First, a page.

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lt1 = [(1, 1), (1, 1), (1, 5), (1, 4), (2, 1), (2, 2), (2, 3), (3, 1), (3, 2)]

How can I report an error if (1,1) in the above list or some other tuple occurs more than once

Similarly for the list

lt22 = [['a', (1,1)], ['a', (1,2)], ['a', (1,2)], ['a', (1,3)], ['b', (2,1)], ['b', (2,2)], ['b', (2,2)]]

How to report an error if ['a', (1,2)] or any other element occurs more than once

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For some reason I've now got the image of Bob from Sesame Street singing "One of these things is not like the others..." –  Daniel Roseman Aug 1 '12 at 10:36

2 Answers 2

up vote 1 down vote accepted

Use a set and a loop; the set will let you know if you've seen an element before:

seen = set()
for el in lt1:
    if el in seen:
        raise ValueError, 'More than one %r in your list' % (el,)
    seen.add(el)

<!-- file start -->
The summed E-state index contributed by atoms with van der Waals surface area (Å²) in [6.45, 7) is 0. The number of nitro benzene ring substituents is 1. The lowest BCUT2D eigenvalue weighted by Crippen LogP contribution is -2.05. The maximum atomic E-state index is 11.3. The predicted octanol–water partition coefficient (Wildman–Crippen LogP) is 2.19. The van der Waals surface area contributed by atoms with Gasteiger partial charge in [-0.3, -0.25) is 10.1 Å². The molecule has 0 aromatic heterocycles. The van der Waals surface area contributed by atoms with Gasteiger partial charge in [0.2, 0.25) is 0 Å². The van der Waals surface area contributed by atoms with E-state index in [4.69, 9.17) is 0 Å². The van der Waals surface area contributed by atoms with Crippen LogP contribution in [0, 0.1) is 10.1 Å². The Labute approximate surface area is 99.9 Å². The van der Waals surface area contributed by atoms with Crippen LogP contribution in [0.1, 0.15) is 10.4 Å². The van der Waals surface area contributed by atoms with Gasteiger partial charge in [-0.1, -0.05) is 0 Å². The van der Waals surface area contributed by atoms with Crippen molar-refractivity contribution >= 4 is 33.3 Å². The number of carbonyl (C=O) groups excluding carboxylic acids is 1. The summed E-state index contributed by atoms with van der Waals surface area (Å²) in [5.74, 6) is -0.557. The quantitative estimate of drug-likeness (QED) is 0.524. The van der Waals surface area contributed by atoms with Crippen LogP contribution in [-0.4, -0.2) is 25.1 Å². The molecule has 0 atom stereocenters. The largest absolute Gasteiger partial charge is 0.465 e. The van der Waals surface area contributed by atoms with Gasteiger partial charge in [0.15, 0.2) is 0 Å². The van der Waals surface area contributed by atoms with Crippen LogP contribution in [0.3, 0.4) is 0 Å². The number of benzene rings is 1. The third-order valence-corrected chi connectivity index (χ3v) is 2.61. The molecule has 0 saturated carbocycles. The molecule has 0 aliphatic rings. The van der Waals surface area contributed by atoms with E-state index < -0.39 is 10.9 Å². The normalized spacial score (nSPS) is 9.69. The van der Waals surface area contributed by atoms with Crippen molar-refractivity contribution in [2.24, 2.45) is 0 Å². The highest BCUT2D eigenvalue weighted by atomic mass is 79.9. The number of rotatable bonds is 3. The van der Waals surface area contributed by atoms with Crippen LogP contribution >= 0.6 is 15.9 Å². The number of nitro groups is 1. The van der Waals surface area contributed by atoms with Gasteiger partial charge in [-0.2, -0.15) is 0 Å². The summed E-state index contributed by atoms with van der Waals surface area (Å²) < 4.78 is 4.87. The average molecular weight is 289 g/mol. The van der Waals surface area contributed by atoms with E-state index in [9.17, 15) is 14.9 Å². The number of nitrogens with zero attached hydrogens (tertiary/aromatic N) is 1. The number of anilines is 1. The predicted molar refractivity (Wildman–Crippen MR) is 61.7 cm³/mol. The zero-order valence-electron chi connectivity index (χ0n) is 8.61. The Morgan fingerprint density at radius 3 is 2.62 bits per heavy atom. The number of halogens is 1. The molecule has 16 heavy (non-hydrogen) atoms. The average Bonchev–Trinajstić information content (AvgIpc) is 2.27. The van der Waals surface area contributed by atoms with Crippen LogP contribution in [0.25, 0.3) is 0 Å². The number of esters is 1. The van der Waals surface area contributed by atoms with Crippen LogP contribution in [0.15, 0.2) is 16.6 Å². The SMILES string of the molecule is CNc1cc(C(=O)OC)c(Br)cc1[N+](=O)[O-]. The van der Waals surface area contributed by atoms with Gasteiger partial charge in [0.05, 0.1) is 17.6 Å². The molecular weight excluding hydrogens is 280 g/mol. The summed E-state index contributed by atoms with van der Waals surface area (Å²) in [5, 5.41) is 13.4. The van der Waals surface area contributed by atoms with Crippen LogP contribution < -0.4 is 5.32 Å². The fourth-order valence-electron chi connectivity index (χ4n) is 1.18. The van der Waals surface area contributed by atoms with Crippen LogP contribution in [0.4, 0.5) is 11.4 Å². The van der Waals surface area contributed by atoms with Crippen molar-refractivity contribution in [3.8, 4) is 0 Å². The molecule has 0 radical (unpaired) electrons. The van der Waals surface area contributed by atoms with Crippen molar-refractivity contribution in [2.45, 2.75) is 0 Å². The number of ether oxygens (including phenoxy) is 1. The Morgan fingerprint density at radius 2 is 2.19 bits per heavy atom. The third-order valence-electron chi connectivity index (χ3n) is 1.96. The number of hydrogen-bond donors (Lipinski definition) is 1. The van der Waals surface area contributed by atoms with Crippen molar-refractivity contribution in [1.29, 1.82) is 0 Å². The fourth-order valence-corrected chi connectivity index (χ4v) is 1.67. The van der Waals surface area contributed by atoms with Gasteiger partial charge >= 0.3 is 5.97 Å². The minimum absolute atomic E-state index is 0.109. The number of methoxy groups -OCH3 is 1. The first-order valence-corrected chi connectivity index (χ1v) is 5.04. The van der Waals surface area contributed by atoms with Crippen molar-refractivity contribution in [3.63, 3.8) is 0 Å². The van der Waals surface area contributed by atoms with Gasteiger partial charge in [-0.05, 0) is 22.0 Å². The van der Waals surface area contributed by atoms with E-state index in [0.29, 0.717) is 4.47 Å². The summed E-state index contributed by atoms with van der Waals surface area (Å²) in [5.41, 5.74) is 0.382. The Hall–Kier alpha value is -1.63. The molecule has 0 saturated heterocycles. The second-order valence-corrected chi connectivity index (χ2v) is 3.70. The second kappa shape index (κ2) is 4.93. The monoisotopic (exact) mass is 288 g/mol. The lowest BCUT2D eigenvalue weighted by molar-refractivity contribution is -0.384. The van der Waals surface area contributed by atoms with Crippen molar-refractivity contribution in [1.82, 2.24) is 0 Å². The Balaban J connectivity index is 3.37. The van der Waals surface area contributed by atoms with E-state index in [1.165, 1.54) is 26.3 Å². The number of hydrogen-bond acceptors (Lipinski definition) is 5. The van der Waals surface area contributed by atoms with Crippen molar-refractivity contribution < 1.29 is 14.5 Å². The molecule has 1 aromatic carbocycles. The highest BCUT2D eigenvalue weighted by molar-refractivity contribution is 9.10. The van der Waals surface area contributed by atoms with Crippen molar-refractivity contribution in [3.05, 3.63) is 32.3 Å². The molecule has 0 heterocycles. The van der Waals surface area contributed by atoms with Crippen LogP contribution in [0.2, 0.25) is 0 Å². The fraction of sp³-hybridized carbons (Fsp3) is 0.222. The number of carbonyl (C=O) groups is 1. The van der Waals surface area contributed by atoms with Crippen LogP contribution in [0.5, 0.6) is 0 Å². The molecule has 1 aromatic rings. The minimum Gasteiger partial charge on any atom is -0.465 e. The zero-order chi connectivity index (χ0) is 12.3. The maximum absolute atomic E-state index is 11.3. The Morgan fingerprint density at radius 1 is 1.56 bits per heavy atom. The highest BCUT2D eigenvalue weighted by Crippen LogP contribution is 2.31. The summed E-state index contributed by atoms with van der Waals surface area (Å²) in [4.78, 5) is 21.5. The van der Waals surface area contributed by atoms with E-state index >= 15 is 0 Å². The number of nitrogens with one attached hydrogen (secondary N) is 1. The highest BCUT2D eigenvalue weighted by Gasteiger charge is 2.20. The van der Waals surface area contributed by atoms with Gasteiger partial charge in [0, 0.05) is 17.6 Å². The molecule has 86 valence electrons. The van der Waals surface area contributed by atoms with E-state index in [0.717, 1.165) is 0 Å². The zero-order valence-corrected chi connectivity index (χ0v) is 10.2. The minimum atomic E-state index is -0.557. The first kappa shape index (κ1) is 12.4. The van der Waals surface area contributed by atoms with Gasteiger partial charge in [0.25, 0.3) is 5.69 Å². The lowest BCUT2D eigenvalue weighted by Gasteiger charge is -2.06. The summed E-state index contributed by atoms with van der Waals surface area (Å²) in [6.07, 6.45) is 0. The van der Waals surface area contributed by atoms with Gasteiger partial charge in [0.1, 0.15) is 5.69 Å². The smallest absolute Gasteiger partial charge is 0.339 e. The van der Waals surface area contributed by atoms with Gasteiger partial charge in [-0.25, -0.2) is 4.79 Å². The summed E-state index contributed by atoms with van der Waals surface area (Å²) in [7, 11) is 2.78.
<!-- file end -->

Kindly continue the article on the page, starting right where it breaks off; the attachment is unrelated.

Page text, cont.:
Note that for mutable elements such as found in your second list, you want to convert these to non-mutable variants such as tuples first:

seen = set()
for el in lt22:
    el = tuple(el)
    if el in seen:
        raise ValueError, 'More than one %r in your list' % (el,)
    seen.add(el)
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If you just want to detect it, not see exactly what element(s) occur more than once, you can just do:

if len(lt1) != len(set(lt1)):
    # Not all unique

In the second example you need to map the lists to tuples before converting to a set:

if len(lt22) != len(set(map(tuple, lt22))):
    # Not all unique

If you want to know how many times each item occurred, use collections.Counter, which was introduced in python 2.7:

>>> from collections import Counter
>>> {k: d for k, d in Counter(lt1).items() if d > 1}
{(1, 1): 2}

Again, you must map lt22 to tuple before using it to have it work.

If you just need a list of which items occur more than once, Martijns solution is probably the most efficient at that particular task.

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